That’s right – the payback on the Basin Reserve flyover, the second Mt Victoria tunnel and the four-laning of Ruahine St is only 0.4. So for every $100 million in cost, taxpayers will see a scant $40 million in economic payback, although this didn’t seem to upset the Gang of Numpties at all. It also didn’t seem to phase the DominionPost, who despite thorough coverage of the debate have failed to mention that their beloved roads are a money-losing boondoggle.

Having pushed for the extraordinary meeting, the Gang of Numpties were rewarded with a resolution that … barely changed anything. The Council endorsed the Ngauranga to Airport Corridor Plan (which it had already voted to support), noted that it was multi-modal (i.e. includes public transport, walking and cycling), appointed a committee to work on public consultation, and noted that further support would require that the Agency actually front up with the designs. So it was all a bit of a storm in a teacup, despite the DominionPost doing their level best to talk it up.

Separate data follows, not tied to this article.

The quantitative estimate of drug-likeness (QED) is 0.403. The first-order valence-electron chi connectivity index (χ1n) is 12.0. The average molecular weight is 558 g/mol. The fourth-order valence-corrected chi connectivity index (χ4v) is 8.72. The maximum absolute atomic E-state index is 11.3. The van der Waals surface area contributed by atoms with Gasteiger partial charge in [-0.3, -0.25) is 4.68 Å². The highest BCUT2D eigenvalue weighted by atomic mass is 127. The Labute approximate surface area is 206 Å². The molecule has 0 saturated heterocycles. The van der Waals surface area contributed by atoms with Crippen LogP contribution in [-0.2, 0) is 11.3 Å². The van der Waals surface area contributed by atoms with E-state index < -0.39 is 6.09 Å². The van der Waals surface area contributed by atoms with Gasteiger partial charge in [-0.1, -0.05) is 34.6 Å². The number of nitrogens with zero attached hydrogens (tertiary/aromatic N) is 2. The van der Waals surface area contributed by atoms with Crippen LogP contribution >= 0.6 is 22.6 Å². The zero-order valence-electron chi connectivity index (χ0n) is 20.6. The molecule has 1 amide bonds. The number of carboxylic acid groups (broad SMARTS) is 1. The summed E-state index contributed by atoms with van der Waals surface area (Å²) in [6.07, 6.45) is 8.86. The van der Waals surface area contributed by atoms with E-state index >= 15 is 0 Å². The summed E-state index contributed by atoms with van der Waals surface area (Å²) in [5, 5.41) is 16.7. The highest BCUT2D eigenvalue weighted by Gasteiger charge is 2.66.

From the point of view of the Mt Victoria community, the key issue with this drama is that one of our Ward Councillors – Deputy Mayor Ian McKinnon – has lined up with the Gang of Numpties. This is unhelpful, given that our community will be heavily affected by the flyovers and tunnels, the road noise and pollution. It should be expected that one of the Councillors representing the local community would be voting to protect local homes, not demolish them. Perhaps the next step is for local residents to contact Cr McKinnon and enquire why he’s putting the needs of itinerant motorists ahead of the needs of the people who elected him.

Where was the consultation?